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I have a polynomial of degree six: $x^6+a_5x^5+a_4x^4+a_3x^3+a_2x^2+a_1x+a_0=0$ for which I know it will always have only two real roots and 4 complex. The coefficients $a_5\ldots{a}_0$ will change, creating a family of this kind of polynomials. I can find their roots numerically (using Matlab).

Is there a way to evaluate the distance between the real roots (in an analytical form) ? I want to prove that this distance cannot be higher than a threshold. Thank you.

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    $\begingroup$ I assume you want a threshold that depends on the coefficients, else you can make the difference between the real roots arbitrarily large: Take the polynomial $x(x-R)(x^2+1)^2$. $\endgroup$ – Ethan Bolker Mar 21 '18 at 13:27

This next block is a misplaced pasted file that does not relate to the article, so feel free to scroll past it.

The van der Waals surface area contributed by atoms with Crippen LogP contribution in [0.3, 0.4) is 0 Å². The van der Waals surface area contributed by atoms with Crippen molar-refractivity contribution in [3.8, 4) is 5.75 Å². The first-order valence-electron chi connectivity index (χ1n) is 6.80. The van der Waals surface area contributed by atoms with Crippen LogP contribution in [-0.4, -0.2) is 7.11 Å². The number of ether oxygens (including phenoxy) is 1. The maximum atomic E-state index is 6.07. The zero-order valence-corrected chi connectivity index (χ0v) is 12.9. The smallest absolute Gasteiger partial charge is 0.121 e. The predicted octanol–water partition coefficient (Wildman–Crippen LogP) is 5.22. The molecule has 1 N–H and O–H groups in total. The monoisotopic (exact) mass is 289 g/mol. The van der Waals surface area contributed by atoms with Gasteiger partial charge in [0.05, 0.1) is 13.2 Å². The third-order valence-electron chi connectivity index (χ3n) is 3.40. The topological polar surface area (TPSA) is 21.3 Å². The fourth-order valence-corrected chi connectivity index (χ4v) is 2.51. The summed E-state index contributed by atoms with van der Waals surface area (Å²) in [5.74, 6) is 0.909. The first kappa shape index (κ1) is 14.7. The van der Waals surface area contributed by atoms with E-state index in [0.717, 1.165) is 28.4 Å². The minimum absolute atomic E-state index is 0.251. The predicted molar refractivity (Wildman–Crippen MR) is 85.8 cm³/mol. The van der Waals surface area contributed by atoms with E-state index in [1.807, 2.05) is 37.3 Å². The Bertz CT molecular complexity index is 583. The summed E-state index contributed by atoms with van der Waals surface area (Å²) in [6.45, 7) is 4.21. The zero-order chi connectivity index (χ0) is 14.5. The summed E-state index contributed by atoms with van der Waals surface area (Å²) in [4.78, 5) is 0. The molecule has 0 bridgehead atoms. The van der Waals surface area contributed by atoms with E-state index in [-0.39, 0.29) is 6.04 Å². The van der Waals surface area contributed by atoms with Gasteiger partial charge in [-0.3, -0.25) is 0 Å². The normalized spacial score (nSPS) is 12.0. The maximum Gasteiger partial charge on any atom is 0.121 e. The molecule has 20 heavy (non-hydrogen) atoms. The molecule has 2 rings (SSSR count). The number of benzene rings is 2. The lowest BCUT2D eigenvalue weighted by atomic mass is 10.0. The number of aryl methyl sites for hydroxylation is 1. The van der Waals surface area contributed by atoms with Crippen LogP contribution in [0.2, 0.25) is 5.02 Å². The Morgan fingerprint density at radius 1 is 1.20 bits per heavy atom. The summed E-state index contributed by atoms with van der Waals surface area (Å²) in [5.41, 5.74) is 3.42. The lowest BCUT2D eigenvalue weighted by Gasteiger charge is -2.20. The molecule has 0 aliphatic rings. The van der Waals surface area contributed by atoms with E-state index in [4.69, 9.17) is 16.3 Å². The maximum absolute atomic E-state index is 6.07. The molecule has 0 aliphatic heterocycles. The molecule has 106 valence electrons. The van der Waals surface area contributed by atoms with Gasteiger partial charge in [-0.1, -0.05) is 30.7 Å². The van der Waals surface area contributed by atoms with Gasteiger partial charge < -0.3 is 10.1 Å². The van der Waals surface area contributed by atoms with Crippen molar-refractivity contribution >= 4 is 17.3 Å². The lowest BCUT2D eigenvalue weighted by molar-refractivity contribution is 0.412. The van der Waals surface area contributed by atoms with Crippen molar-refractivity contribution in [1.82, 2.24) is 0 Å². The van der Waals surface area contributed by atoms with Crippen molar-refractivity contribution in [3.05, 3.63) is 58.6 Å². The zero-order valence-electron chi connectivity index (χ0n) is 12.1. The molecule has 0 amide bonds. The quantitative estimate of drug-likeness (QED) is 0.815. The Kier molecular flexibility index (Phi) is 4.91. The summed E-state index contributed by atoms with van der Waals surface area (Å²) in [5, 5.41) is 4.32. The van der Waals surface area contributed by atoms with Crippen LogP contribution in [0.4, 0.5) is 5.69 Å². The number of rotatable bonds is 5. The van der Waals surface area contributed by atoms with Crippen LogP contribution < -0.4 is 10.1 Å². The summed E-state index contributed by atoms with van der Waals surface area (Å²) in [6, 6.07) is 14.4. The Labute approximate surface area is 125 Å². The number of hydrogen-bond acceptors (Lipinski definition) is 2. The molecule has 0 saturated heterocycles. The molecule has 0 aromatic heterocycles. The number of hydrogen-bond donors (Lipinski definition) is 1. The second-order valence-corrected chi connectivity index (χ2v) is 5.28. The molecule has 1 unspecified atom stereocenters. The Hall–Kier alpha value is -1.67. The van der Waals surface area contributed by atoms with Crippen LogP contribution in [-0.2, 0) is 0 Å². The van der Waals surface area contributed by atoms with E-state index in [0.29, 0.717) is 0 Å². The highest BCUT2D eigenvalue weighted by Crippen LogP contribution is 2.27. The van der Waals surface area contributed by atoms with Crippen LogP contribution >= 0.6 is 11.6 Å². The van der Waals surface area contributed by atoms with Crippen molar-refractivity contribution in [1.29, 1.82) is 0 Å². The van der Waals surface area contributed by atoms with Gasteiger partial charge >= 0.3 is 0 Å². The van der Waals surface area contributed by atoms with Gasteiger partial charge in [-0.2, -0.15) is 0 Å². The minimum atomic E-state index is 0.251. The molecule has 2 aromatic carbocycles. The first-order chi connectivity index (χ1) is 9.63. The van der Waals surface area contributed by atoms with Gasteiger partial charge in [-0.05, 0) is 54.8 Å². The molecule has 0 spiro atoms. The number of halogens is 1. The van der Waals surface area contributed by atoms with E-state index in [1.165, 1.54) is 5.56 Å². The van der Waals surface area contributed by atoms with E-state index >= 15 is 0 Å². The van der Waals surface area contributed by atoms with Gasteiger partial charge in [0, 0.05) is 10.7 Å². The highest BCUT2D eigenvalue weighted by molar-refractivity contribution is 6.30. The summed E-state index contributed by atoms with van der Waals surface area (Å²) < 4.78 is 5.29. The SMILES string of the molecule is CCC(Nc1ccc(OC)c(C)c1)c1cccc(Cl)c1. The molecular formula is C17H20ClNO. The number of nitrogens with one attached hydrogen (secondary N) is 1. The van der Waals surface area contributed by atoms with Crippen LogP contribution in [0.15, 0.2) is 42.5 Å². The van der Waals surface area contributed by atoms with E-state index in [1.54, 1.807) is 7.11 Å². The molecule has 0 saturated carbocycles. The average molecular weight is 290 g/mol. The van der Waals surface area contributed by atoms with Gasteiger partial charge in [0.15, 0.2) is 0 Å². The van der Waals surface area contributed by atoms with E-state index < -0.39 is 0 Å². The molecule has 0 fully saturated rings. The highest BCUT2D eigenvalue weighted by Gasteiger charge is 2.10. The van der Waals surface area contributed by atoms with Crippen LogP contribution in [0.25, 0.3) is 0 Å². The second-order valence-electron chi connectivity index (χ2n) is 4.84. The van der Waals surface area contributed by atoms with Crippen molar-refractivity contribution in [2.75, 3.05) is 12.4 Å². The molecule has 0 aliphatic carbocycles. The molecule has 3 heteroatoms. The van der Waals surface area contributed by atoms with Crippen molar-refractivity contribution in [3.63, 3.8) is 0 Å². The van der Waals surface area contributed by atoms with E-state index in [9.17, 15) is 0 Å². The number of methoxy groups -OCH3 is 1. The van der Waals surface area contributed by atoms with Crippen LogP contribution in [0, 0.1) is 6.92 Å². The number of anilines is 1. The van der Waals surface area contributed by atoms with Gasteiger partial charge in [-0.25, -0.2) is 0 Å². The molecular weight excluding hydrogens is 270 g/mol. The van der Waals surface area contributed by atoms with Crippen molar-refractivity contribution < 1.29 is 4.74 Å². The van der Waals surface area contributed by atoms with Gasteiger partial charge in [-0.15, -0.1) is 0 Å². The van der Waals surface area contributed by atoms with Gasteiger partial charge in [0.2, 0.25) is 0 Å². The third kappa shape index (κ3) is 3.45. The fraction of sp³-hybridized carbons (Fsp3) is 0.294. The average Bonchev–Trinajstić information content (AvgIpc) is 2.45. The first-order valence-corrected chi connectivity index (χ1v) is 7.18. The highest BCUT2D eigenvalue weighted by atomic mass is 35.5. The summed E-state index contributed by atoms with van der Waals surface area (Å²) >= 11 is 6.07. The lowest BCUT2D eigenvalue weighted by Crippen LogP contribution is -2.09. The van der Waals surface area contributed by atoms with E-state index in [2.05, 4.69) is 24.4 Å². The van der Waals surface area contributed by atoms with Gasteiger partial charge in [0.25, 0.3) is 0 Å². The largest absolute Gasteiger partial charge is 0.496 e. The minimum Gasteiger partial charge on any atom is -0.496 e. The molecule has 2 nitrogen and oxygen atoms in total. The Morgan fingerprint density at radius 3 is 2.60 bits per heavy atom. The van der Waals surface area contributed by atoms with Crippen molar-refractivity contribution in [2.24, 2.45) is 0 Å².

• $\begingroup$ See en.wikipedia.org/wiki/… and following. $\endgroup$ – B. Goddard Mar 21 '18 at 14:10
  • $\begingroup$ I'm afraid I can't control the coefficients. I want to prove that for any values of the coefficients (which will assure 2x real and 4x complex solutions), the distance between the real solutions is lower than a threshold. $\endgroup$ – Manda Mar 22 '18 at 15:44

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